Welcome to Dixon, Montana

  • National Bison Range

  • St. Ignatius Mission

Dixon was a division point on the Northern Pacific Railroad. The post office opened in 1904 with Charlie Shelledy as postmaster. The community, which was formerly known as Jocko City, was renamed to honor Governor Joseph Dixon.(from Cheney's Names on the Face of Montana, Mountain Press Publishing Company)

Dixon is located along the Flathead River on the Flathead Indian Reservation along Highway 200. Dixon is just southeast of the National Bison Range, accessible through Moiese. Established in 1908, it is one of the oldest wildlife refuges in the nation. A large portion of the 18,500-acre range consists of native Palouse Prairie. Forests, wetlands and streams are also found here providing a wide range of habitats for wildlife. Elk, deer, pronghorn, black bear, coyote and ground squirrels are just some of the mammals that share the area with 350 to 450 bison and 200 species of birds.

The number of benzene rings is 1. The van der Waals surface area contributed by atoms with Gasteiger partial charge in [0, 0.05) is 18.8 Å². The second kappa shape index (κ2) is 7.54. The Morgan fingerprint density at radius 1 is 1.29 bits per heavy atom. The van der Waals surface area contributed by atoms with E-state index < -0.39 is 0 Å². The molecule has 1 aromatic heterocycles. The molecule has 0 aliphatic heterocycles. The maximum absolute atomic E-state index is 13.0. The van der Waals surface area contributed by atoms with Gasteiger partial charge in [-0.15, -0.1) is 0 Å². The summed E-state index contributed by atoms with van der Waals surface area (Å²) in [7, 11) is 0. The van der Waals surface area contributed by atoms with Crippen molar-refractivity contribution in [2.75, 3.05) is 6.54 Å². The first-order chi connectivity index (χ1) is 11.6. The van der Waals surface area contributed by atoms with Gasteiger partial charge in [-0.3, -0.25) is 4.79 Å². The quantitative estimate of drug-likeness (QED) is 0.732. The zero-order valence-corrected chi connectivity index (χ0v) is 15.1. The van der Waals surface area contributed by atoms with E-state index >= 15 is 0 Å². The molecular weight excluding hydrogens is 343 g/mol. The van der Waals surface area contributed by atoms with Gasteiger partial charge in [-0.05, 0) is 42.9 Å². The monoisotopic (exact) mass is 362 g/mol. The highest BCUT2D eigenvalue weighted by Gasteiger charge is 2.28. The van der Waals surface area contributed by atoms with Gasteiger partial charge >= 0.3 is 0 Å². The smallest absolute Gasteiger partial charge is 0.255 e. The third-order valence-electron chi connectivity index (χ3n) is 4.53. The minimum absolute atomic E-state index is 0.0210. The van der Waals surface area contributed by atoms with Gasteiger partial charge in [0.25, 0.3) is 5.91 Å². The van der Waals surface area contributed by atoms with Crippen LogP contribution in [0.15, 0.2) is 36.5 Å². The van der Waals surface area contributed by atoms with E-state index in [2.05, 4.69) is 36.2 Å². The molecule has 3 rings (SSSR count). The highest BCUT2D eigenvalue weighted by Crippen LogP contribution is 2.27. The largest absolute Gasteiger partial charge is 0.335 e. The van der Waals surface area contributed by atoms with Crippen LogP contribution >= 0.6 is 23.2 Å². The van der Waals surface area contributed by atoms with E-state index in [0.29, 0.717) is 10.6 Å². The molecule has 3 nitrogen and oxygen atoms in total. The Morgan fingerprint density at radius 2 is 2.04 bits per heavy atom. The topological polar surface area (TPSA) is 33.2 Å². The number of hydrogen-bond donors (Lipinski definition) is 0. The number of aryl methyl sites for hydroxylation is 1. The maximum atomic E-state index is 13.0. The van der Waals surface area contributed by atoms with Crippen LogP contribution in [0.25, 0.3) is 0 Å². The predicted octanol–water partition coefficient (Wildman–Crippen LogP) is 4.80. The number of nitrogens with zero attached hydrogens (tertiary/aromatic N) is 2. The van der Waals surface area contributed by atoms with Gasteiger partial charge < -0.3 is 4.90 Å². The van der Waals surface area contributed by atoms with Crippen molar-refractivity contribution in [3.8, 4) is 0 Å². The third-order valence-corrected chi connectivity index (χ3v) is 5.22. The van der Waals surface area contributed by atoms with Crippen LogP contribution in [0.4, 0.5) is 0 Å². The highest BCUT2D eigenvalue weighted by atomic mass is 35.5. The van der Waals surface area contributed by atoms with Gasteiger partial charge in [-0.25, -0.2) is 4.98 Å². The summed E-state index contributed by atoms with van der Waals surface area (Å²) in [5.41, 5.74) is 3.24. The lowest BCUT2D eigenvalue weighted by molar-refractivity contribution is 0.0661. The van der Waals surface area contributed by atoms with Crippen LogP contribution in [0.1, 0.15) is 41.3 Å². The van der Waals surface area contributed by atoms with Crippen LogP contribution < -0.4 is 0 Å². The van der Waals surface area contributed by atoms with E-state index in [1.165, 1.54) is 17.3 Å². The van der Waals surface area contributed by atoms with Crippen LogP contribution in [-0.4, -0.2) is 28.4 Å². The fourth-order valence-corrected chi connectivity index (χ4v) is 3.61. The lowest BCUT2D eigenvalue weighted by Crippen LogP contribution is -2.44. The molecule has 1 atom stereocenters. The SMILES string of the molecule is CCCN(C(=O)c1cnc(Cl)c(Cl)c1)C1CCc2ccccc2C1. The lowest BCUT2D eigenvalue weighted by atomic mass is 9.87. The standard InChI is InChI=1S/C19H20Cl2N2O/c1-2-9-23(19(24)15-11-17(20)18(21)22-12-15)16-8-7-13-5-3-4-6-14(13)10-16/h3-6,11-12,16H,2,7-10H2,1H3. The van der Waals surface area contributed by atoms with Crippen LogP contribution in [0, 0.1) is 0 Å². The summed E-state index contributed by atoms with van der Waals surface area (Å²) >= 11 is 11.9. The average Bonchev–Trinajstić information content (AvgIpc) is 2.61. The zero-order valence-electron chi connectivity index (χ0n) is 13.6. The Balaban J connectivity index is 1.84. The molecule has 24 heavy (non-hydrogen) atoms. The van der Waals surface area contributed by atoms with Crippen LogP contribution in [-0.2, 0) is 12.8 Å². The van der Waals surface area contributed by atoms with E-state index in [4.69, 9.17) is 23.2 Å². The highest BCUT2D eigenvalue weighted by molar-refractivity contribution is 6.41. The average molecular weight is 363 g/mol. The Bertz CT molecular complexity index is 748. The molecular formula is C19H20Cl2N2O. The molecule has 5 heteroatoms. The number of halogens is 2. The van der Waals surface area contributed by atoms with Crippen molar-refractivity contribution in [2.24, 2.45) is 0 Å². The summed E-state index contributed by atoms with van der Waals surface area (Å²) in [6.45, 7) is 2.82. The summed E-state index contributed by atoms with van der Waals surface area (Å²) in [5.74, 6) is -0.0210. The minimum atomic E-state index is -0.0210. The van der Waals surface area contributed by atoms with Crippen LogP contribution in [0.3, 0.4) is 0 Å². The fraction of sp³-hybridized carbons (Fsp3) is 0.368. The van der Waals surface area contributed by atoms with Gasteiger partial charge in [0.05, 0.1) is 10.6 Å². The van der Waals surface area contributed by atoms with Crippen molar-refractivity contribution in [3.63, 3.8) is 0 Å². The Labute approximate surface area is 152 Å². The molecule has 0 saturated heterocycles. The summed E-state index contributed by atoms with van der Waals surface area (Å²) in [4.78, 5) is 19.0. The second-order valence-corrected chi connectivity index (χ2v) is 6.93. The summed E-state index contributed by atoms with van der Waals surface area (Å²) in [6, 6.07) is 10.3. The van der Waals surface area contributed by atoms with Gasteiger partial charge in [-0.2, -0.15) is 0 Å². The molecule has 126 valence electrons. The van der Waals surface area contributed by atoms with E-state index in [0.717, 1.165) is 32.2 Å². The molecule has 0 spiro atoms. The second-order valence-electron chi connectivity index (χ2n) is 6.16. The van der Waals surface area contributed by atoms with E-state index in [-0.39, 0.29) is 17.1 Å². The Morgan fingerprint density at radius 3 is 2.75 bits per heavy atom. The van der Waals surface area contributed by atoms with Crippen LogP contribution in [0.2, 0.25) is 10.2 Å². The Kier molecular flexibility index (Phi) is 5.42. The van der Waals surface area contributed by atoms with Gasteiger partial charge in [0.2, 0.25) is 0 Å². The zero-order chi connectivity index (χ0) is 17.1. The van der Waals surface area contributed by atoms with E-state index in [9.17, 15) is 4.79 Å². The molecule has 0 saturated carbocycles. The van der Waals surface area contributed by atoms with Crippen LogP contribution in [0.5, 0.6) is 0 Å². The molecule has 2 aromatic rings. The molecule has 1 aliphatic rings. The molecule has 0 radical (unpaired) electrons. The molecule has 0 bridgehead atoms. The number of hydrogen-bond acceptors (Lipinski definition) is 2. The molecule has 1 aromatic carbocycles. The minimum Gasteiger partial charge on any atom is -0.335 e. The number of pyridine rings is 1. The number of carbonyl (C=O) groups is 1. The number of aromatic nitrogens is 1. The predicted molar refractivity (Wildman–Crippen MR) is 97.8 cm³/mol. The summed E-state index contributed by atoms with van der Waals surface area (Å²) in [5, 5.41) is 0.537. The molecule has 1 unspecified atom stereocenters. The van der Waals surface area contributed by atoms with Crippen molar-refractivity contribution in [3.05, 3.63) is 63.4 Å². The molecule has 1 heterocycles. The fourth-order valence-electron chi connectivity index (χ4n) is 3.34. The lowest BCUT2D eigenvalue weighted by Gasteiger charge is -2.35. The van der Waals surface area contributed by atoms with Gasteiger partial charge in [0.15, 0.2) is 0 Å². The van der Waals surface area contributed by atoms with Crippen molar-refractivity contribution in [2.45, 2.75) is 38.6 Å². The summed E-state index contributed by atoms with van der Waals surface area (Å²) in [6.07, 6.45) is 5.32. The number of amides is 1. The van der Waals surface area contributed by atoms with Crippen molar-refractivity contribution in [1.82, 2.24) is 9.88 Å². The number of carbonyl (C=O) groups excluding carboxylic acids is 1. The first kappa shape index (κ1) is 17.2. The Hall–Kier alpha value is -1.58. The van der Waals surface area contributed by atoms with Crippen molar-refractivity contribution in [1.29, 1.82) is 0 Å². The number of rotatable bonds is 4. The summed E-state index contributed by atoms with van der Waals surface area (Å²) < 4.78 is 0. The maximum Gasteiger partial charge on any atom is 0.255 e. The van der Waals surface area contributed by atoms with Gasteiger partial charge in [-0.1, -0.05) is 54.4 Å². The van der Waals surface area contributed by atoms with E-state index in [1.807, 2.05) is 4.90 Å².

Nearby, tour the St. Ignatius Mission built in the early 1890s, which features 61 original paintings on the walls and ceilings.

And as most Montanans know, Dixon is home to the famous Dixon Melons one of the tastiest treats to be had in Montana in August and September. Come celebrate the Dixon Melon at the annual Dixon Melon Day.